What is liberalism? Liberalism is the politics of assembly (for all sides, not just Antifa and BLM rioters), bodily autonomy and personal sovereignty (not just for women seeking abortions), free association (not just for blacks who seek black-only spaces), free speech and expression (not just for those who change their genders), humanism, privacy, and secularism. Liberalism is also the politics of private property and limited government. When people deviate from these principles the question of their liberal bonafides may be thrown into question. It depends on how great is the deviation (and there is a contradiction between private ownership of the means of production and the realization of other liberal rights). However, when a liberal turns authoritarian, he does not bring liberalism with him. Instead, he leaves liberalism behind.
You don’t have to step back very far to see that the Democratic Party does not resemble these politics. Quite the contrary, in fact. The Democratic Party is the party of bullying, censorship and deplatforming, mandates and passports, double-standards (and doublethink), surveillance, religious zealotry, and big intrusive government. I have written numerous articles over the last several years documenting the Party’s transformation. The Party is now fully anti-humanist and illiberal. In a word, the Party is authoritarian and its rank-and-file has become reactionary. This explains why progressive Democrats and establishment Republicans like Liz Cheney have become allies in an elite war against the people: anti-democratic desire and sentiment bring them together around the imperatives of corporate state power.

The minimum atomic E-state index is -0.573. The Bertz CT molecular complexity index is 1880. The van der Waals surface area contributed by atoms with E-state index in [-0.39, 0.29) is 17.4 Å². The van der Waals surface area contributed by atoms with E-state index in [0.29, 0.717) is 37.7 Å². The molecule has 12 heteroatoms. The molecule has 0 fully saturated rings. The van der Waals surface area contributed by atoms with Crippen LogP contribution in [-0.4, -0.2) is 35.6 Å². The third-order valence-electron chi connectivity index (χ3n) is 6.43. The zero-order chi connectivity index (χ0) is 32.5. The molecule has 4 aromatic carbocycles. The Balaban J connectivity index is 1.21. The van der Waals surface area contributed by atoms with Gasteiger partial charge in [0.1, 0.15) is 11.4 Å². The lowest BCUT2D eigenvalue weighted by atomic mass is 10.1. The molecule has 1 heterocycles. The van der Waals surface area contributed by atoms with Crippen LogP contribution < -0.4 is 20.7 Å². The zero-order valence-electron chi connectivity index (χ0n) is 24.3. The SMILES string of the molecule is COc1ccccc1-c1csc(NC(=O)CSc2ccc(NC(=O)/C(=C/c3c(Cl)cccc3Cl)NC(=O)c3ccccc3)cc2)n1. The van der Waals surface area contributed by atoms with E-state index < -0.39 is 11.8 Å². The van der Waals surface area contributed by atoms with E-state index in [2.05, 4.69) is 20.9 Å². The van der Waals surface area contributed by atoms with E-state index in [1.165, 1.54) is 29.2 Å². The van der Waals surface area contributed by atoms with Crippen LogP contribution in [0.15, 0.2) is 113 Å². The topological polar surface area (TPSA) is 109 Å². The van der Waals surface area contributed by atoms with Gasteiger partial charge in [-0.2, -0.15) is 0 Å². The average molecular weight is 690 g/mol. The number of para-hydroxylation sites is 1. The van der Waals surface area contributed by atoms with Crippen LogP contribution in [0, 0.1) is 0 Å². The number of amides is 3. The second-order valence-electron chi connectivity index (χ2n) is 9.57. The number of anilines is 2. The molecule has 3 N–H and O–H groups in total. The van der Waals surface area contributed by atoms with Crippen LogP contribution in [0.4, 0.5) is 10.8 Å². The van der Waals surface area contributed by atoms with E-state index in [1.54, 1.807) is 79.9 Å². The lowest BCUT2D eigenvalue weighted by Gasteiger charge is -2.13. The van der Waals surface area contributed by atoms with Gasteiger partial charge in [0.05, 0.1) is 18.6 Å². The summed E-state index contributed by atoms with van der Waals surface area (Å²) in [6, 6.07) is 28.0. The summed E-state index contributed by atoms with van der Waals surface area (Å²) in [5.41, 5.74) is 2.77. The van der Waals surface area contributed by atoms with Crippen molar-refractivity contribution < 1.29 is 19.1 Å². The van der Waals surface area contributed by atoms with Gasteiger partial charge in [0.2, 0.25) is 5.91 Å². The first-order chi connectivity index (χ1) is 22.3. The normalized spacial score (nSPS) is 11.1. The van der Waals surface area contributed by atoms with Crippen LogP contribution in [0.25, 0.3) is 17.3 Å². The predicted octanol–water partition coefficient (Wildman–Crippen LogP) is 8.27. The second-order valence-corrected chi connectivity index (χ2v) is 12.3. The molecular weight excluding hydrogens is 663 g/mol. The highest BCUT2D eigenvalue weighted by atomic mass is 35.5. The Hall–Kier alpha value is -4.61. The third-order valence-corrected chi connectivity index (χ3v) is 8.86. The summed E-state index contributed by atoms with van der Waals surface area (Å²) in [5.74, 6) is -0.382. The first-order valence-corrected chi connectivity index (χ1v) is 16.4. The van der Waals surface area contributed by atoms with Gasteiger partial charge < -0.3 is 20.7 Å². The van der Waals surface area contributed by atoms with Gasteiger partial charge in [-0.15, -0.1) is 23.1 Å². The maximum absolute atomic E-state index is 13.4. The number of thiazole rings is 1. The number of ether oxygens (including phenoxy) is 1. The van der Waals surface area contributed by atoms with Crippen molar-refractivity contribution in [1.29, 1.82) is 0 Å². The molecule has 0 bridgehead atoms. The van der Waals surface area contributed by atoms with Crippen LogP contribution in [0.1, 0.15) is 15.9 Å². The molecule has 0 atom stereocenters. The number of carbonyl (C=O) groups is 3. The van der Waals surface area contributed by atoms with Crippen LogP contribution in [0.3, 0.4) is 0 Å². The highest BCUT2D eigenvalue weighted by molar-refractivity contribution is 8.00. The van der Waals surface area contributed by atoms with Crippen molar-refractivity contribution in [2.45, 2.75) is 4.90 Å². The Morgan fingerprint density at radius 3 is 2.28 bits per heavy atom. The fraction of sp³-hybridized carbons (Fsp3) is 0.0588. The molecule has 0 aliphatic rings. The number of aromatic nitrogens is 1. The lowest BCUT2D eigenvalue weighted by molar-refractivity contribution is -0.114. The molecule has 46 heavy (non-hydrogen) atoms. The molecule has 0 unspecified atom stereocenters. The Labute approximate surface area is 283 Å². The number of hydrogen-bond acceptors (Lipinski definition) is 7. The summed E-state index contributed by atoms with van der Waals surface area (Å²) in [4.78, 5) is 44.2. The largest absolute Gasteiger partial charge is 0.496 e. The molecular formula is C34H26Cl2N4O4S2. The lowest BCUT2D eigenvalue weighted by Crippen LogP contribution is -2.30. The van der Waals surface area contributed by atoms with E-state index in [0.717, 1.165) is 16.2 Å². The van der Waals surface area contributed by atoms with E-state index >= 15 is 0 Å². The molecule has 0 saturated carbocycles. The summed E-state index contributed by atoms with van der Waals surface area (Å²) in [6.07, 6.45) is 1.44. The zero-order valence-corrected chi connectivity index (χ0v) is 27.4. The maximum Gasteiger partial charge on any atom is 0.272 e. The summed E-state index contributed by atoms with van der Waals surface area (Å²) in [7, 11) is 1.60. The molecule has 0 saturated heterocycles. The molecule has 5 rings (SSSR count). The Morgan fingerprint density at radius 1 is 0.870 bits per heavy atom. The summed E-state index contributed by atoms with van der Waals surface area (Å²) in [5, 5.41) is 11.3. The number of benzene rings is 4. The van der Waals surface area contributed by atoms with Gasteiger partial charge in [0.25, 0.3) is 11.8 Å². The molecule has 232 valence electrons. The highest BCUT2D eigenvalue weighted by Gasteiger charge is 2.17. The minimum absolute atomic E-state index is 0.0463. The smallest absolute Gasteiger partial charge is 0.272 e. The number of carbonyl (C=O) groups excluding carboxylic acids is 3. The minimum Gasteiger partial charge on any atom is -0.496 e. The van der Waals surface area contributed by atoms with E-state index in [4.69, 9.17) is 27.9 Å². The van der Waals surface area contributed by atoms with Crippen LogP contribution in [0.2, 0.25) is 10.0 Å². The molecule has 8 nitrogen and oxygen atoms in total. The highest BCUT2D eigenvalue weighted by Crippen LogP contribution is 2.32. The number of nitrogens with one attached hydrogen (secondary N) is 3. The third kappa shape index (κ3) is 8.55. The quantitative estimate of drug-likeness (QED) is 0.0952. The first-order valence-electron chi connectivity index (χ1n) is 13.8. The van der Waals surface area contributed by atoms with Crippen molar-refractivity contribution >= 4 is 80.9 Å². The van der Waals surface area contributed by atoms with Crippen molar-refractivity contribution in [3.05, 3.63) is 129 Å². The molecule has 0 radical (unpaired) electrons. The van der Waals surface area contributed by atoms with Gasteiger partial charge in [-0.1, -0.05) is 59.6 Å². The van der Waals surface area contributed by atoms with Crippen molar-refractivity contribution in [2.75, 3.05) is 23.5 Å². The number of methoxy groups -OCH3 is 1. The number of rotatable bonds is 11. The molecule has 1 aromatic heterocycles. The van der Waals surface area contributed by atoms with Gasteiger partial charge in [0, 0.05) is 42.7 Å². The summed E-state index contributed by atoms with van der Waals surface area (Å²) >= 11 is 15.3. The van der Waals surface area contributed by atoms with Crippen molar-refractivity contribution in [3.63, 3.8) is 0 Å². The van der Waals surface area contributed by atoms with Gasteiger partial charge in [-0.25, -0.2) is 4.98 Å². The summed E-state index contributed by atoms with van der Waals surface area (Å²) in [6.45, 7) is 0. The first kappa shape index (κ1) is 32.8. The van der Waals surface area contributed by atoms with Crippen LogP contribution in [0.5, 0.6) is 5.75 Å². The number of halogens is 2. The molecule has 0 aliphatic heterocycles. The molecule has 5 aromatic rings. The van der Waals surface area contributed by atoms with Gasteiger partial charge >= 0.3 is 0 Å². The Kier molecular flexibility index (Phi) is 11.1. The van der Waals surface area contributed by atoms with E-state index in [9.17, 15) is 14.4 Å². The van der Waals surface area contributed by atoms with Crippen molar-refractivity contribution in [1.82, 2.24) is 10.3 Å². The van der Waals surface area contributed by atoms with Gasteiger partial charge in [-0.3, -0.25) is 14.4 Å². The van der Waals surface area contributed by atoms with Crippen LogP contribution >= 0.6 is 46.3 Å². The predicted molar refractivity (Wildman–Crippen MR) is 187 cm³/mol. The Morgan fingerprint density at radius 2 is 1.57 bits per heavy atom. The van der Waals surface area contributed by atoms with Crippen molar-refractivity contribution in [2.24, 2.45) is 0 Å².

What Greenwald means to say (and I apologize for attempting to speak for him, as he is so eloquent) is that progressivism (a term I believe he—like Jimmy Dore, Max Blumenthal, Aaron Mate, and others—desperately wants to reserve for those with his politics) is what is actually aligning with neoconservatism and especially neoliberalism and that these latter policy orientations are the priorities of both the Democratic Party and the corporate wing of the Republican Party, even if the latter would never speak the rhetoric of progressivism.